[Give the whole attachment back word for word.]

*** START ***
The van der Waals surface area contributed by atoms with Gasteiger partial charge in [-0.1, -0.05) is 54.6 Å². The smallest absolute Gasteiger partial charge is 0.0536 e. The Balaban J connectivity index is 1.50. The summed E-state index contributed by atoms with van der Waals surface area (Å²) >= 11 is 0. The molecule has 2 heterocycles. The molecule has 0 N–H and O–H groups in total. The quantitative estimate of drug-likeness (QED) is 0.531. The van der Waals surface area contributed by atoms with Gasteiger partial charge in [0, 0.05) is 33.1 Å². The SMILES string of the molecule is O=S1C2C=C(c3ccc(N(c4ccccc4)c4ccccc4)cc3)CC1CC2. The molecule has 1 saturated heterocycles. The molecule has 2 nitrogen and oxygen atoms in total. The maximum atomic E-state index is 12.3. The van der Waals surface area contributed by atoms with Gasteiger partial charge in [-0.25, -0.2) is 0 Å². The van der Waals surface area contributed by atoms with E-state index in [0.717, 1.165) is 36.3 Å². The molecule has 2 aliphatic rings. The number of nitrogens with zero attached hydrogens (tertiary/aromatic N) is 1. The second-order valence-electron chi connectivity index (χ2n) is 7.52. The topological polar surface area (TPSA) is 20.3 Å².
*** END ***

The van der Waals surface area contributed by atoms with Gasteiger partial charge in [-0.1, -0.05) is 54.6 Å². The smallest absolute Gasteiger partial charge is 0.0536 e. The Balaban J connectivity index is 1.50. The summed E-state index contributed by atoms with van der Waals surface area (Å²) >= 11 is 0. The molecule has 2 heterocycles. The molecule has 0 N–H and O–H groups in total. The quantitative estimate of drug-likeness (QED) is 0.531. The van der Waals surface area contributed by atoms with Gasteiger partial charge in [0, 0.05) is 33.1 Å². The SMILES string of the molecule is O=S1C2C=C(c3ccc(N(c4ccccc4)c4ccccc4)cc3)CC1CC2. The molecule has 1 saturated heterocycles. The molecule has 2 nitrogen and oxygen atoms in total. The maximum atomic E-state index is 12.3. The van der Waals surface area contributed by atoms with Gasteiger partial charge in [-0.25, -0.2) is 0 Å². The van der Waals surface area contributed by atoms with E-state index in [0.717, 1.165) is 36.3 Å². The molecule has 2 aliphatic rings. The number of nitrogens with zero attached hydrogens (tertiary/aromatic N) is 1. The second-order valence-electron chi connectivity index (χ2n) is 7.52. The topological polar surface area (TPSA) is 20.3 Å².